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What happened when the skating coaches wanted a union?

Now 39, she is one of several trainers taking on leadership roles, but other members say Ms. Chiang's steady, dispassionate commitment has strengthened her resolve. Many of them said they were concerned that their pro-union activism could jeopardize their future ability to work at Sky Rink.

“Angela is our Norma Rae,” said Amy Engeler, a trainer at Sky Rink for 28 years, referring to the character played by Sally Field in the 1979 film based on the organizing efforts of Crystal Lee Sutton. “But she’s not a hothead. She’s very quiet and thoughtful, and when she was ready to take a stand, we all took a look.”

The collective stepped up its organizing efforts last summer after the company presented coaches with a new contract that the coaches said cost them money. They said that after they objected, the company required that each trainer sign the new contract by noon on September 4, Labor Day. The coaches felt compelled to sign, but each added a line after signing: “Member, NYC Coaches Collective.” While it was a symbolic gesture, Ms. Chiang said it felt empowering. Six months later, Ms Chiang received the email informing her that she was no longer employed by Sky Rink.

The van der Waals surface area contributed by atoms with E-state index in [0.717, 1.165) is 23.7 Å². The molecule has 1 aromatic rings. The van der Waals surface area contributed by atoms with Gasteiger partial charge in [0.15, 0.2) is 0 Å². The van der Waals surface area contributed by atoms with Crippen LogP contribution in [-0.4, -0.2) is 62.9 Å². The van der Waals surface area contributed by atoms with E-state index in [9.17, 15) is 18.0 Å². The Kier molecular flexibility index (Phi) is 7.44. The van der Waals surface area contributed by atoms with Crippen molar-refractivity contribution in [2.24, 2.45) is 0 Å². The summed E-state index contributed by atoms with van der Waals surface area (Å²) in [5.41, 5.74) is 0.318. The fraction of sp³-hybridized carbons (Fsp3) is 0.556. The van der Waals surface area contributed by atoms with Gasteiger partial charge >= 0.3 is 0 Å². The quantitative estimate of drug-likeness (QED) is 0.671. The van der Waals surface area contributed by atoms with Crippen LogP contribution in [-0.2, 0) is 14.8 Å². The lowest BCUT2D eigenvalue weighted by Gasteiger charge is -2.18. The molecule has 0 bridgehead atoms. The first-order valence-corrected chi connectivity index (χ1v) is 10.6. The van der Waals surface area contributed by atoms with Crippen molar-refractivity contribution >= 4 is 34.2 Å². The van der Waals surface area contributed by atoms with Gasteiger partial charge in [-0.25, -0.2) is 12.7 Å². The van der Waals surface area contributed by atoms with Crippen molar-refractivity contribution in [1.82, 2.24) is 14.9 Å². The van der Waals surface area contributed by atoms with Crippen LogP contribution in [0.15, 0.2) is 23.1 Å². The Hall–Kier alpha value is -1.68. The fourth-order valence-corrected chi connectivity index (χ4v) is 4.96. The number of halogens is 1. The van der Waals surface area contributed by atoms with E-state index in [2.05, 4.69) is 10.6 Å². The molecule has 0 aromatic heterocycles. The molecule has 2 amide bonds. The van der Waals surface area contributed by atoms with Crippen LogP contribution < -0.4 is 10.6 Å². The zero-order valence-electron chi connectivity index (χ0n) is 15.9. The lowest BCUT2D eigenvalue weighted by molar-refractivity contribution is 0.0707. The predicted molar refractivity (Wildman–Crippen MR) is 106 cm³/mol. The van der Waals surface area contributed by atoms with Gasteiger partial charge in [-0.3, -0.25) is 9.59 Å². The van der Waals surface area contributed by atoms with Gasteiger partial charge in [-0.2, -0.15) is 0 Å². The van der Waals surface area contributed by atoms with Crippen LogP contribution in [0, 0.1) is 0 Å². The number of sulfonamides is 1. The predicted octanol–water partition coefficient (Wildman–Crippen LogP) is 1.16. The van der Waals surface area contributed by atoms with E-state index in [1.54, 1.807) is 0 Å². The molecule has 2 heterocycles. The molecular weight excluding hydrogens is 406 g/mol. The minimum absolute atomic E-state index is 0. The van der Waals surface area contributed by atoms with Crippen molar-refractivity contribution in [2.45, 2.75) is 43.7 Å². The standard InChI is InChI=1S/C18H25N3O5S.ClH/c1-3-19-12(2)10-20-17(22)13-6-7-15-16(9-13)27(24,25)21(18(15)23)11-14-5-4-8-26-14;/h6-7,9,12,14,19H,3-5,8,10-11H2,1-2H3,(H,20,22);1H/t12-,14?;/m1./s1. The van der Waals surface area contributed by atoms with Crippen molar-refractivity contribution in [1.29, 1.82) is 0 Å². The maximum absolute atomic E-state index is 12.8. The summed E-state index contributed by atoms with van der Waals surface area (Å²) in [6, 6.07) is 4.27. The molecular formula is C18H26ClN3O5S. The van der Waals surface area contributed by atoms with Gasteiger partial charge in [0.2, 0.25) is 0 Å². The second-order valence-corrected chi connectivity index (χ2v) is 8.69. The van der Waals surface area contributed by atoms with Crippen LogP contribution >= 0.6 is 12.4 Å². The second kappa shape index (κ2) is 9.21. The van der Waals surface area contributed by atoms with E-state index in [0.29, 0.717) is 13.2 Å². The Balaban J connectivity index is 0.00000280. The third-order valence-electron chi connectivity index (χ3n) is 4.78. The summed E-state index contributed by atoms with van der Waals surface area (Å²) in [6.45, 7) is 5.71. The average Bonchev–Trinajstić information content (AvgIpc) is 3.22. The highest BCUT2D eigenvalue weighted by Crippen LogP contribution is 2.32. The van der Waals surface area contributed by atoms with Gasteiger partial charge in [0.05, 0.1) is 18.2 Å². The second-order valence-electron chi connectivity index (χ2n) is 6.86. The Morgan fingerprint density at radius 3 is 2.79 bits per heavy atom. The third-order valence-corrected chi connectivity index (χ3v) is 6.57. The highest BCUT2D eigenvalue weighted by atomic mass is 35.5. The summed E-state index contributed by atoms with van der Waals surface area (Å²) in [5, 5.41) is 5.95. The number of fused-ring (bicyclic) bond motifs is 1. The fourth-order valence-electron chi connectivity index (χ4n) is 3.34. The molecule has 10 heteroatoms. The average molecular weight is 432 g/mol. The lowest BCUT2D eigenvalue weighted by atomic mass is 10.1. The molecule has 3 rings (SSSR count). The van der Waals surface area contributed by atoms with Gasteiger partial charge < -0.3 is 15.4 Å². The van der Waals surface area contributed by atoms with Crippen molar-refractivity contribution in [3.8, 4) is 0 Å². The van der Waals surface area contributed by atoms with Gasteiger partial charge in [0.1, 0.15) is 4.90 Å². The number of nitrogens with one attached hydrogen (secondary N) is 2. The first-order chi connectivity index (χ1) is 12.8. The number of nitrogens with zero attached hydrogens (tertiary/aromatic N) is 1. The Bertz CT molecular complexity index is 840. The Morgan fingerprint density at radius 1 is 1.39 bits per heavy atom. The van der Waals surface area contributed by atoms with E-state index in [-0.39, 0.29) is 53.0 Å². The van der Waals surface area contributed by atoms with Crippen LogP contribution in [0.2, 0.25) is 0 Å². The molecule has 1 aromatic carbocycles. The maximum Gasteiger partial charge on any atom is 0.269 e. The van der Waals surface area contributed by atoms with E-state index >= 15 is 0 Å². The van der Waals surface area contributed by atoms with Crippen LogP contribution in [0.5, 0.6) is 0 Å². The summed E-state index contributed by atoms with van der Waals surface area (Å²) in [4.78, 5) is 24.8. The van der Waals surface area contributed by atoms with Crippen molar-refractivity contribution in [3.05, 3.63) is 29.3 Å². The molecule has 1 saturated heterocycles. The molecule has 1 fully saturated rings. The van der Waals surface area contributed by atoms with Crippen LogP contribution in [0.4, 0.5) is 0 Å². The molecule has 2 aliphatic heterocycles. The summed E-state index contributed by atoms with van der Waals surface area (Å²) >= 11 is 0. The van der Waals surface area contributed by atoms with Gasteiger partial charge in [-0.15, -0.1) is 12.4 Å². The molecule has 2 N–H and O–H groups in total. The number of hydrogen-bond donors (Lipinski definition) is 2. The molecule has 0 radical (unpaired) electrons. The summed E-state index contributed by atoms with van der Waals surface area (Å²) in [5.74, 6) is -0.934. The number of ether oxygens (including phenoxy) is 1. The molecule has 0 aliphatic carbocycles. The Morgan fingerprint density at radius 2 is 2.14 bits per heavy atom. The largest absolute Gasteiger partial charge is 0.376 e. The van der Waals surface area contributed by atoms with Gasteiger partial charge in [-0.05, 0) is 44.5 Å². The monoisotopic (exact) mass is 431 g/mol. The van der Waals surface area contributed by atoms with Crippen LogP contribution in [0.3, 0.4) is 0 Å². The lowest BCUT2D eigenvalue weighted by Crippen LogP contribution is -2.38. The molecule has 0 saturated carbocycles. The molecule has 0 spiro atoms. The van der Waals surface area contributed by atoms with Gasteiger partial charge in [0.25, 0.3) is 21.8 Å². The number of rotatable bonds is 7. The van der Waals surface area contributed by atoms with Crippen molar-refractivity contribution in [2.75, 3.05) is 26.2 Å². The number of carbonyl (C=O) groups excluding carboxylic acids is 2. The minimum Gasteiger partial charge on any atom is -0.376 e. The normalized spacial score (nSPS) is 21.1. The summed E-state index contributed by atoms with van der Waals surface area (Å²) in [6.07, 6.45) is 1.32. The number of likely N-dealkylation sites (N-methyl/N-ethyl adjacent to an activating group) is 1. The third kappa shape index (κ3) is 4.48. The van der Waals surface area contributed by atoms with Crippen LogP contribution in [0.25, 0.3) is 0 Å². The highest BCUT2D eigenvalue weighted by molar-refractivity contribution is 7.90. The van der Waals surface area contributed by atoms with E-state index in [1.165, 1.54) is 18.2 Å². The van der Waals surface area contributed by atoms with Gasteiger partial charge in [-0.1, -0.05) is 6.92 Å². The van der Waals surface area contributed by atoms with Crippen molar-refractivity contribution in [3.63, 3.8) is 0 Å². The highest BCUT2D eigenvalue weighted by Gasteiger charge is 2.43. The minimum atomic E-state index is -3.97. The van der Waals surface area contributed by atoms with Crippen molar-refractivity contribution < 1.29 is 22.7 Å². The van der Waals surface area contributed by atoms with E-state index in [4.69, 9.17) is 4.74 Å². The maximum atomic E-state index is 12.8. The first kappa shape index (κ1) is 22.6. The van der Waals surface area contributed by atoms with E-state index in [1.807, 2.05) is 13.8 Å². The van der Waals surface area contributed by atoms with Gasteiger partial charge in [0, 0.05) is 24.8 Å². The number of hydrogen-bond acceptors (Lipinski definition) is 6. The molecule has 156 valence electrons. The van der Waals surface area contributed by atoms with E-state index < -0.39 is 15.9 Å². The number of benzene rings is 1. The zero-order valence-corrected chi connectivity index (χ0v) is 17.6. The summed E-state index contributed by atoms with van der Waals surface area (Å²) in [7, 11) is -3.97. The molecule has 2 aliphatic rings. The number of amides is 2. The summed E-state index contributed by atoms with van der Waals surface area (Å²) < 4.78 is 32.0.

Ms Halasa was informed of her dismissal shortly after handing out Coaches Collective leaflets at a gala dinner at Chelsea Piers. The dinner was hosted by North Star Fund, a social justice organization. Security guards tried to stop Ms. Halasa, but Jennifer Ching, the fund's executive director, who had given her permission to distribute the cards, intervened. Chelsea Piers staff later told Ms Halasa they were concerned the leaflets were linked to war protests.

She was released nine days later. The reason given, she said, related to a letter she wrote on behalf of the mother of a student who was going through a divorce. The letter angered the student's father, who complained to Sky Rink. Ms. Halasa said management discussed the letter with her in February and told her at the time that it was not appealable. She also believes she was fired because of her role in the union.

Anna Harden

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